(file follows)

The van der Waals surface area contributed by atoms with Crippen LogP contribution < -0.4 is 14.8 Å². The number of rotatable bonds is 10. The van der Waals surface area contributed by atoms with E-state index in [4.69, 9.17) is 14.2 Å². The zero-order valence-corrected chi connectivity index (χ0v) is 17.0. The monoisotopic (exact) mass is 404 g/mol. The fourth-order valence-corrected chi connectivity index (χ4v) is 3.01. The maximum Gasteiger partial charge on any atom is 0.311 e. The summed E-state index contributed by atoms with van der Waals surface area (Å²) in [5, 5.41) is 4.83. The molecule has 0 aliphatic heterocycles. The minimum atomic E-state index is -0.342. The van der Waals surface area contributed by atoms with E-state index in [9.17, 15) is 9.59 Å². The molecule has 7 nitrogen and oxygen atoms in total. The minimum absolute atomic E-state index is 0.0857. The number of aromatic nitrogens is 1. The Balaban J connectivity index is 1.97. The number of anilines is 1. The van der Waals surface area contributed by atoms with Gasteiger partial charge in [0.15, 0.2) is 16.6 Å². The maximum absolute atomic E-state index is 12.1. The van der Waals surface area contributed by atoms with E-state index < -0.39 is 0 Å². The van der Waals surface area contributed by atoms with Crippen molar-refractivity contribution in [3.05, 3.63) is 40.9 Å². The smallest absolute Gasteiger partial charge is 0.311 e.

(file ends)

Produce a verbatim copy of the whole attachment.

The van der Waals surface area contributed by atoms with Crippen LogP contribution < -0.4 is 14.8 Å². The number of rotatable bonds is 10. The van der Waals surface area contributed by atoms with E-state index in [4.69, 9.17) is 14.2 Å². The zero-order valence-corrected chi connectivity index (χ0v) is 17.0. The monoisotopic (exact) mass is 404 g/mol. The fourth-order valence-corrected chi connectivity index (χ4v) is 3.01. The maximum Gasteiger partial charge on any atom is 0.311 e. The summed E-state index contributed by atoms with van der Waals surface area (Å²) in [5, 5.41) is 4.83. The molecule has 0 aliphatic heterocycles. The minimum atomic E-state index is -0.342. The van der Waals surface area contributed by atoms with E-state index in [9.17, 15) is 9.59 Å². The molecule has 7 nitrogen and oxygen atoms in total. The minimum absolute atomic E-state index is 0.0857. The number of aromatic nitrogens is 1. The Balaban J connectivity index is 1.97. The number of anilines is 1. The van der Waals surface area contributed by atoms with Gasteiger partial charge in [0.15, 0.2) is 16.6 Å². The maximum absolute atomic E-state index is 12.1. The van der Waals surface area contributed by atoms with E-state index < -0.39 is 0 Å². The van der Waals surface area contributed by atoms with Crippen molar-refractivity contribution in [3.05, 3.63) is 40.9 Å². The smallest absolute Gasteiger partial charge is 0.311 e.